Ironsides Partners, an investment firm that holds a 6.4 percent stake in the Fifth Street Senior Floating Rate Corp (FSFR), filed definitive proxy materials with the Securities and Exchange Commission (SEC) demanding changes at the business development company (BDC).
The activist investor accuses FSFR of grossly underperforming while paying excessive incentive fees to the BDC’s external manager.
Ironsides has requested the election of its own chief investment officer Robert Knapp and another representative, Richard Cohen, to FSFR’s board of directors at an upcoming annual meeting of shareholders on 7 April.
The firm is also arguing that stockholders should vote to terminate the company’s advisory agreement with Fifth Street Management.
Ironsides pointed out that FSFR’s stock price had fallen to $7.57 last week from $15 per share when it listed in 2013. The shares trade at a 33 percent discount to its net asset value (NAV).
“FSFR stock has produced a dismal negative 37 percent return since its IPO, including reinvestment of dividends,” Ironsides said in its statement. Despite the capital losses suffered by shareholders, as of 30 December, FSFR has paid $8.3 million in incentive fees to its external advisor.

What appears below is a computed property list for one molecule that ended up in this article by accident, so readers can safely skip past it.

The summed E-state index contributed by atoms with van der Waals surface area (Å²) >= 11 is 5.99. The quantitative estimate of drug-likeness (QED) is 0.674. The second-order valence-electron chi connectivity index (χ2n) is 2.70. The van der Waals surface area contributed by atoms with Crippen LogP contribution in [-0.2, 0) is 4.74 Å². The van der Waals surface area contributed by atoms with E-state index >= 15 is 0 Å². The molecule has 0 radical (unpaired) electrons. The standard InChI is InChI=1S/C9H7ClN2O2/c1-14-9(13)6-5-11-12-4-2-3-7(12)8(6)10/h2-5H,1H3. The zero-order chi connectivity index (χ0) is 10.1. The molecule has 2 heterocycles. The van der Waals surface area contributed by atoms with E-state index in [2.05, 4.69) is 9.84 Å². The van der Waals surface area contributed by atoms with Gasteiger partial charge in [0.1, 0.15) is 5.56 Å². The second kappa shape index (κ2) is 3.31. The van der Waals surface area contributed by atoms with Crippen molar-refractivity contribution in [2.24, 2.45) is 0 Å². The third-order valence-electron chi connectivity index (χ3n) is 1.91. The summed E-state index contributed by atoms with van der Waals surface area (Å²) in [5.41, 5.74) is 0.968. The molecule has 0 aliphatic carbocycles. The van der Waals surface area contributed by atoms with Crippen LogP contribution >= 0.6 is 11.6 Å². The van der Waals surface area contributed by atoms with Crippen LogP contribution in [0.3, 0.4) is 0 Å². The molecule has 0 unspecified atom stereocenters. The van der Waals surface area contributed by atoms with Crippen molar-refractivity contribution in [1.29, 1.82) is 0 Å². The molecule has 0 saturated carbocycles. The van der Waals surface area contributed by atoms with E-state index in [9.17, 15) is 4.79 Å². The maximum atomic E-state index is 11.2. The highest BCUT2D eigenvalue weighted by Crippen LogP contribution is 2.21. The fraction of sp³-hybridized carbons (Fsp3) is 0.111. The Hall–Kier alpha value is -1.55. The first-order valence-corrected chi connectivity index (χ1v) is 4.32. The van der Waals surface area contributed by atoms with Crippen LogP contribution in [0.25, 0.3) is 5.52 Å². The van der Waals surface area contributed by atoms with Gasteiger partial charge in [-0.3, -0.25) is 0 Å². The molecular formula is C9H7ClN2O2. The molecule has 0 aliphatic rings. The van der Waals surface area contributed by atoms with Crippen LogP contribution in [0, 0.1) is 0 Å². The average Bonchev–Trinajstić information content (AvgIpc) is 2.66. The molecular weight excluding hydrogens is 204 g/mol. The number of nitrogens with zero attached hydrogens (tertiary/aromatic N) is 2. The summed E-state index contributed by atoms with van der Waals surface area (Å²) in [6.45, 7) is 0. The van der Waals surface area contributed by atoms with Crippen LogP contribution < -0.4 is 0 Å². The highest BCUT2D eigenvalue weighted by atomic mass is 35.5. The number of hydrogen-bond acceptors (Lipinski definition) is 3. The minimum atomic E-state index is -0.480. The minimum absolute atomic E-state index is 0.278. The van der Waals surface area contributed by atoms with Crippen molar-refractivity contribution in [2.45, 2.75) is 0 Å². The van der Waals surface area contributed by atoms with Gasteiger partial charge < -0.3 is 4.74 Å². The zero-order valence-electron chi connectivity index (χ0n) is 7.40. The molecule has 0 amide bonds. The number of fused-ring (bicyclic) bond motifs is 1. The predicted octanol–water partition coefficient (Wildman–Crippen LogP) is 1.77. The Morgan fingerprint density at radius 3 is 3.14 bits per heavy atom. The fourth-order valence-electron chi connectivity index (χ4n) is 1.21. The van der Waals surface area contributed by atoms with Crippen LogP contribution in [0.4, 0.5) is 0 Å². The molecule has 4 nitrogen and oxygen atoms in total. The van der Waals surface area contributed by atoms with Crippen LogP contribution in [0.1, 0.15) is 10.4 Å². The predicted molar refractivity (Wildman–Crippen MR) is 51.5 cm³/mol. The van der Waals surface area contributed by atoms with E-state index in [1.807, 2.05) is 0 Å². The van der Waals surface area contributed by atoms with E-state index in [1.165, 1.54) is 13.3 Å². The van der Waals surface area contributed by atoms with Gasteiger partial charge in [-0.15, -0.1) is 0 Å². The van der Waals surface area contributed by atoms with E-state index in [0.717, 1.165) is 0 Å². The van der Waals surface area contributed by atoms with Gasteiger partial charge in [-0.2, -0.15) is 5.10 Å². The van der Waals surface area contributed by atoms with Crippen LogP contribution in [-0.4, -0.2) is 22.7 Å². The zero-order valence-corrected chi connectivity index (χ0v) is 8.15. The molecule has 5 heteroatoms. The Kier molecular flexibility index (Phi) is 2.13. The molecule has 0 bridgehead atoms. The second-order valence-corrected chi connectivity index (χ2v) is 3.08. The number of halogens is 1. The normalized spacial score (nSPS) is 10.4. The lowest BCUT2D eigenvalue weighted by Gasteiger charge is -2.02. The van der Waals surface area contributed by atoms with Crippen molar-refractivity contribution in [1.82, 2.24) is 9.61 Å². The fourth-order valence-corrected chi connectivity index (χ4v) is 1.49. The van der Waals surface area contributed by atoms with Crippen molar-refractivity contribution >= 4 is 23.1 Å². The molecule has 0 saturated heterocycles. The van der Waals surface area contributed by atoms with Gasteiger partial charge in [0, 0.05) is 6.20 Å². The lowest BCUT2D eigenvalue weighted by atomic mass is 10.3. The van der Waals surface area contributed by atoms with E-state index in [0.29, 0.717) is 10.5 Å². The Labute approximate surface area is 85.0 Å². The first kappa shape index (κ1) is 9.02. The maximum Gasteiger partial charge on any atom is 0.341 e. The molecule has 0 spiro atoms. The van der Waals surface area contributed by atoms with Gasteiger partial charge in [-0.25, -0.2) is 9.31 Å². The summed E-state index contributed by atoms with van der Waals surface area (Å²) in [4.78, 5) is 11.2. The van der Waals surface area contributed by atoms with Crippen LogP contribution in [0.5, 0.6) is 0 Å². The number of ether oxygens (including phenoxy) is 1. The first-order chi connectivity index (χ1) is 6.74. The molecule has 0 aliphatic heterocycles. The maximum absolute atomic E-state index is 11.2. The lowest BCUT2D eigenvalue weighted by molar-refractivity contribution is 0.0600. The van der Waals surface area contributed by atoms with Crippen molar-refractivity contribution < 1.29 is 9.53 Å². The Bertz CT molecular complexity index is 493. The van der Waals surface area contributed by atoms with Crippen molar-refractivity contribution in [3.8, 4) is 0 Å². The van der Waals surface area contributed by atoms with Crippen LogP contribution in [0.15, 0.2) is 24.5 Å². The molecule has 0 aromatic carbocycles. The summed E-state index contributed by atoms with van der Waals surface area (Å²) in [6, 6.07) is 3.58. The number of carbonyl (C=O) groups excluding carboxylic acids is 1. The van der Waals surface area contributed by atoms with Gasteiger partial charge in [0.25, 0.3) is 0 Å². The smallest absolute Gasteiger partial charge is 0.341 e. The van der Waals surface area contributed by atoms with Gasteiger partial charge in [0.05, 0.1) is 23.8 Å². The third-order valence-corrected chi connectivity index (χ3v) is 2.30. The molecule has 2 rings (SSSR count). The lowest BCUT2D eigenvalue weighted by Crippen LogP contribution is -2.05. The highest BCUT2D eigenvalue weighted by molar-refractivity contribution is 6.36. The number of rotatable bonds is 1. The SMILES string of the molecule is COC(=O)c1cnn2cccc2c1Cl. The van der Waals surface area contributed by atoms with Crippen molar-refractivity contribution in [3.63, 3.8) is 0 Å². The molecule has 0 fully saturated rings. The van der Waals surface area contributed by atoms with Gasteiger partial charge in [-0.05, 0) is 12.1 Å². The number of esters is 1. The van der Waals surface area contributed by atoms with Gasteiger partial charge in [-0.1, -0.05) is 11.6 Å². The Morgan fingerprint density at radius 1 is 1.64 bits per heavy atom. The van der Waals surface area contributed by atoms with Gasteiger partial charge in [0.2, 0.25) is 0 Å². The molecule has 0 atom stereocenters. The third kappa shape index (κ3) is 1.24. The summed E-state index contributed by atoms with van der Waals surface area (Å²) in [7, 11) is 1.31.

The BDC has underperformed relevant indices, the filing highlights. It was down 21.7 percent for the 12 months of 2015, versus losses of 3.2 percent by the S&P 500 while the BAML US High-Yield Index lost 5.5 percent. Ironsides’ complaint also criticises FSFR for issuing a dilutive share offering in 2014, when FSFR sold 22.8 million shares at a 15 percent discount to NAV.
The activist argues that the best solution is to sell the company.
Given that the BDC’s portfolio is concentrated on floating rate senior loans, it carries less risk than a lot of peers, so the trading discount is “all the more perplexing”, Ironsides said. Several BDCs, including Golub Capital BDC, TPG Specialty Lending, the Goldman Sachs BDC and Triangle Capital Corp are still trading at or above their NAVs. “We would gladly accept shares from any of these BDCs in exchange for FSFR shares,” Ironsides said.
Ironsides’ Knapp told PDI he began building a stake in the company last year.
River North Capital Management, another activist investor, filed similar materials against the Fifth Street Finance Corp (FSC) last year, but withdrew these accusations after Fifth Street settled with River North recently. “They were thinking along similar lines and came out against FSC around the time we filed against FSFR. We were pretty frustrated that they settled, but someone gave them a price they can’t refuse,” Knapp said.
Fifth Street responded to the accusations last week by filing its own letter to stockholders, arguing that Ironsides’ proposed director nominees aren’t qualified to serve on the board, have been rejected from past board nominations and have poor track records. The BDC also once again defended its investment strategy and fee structure.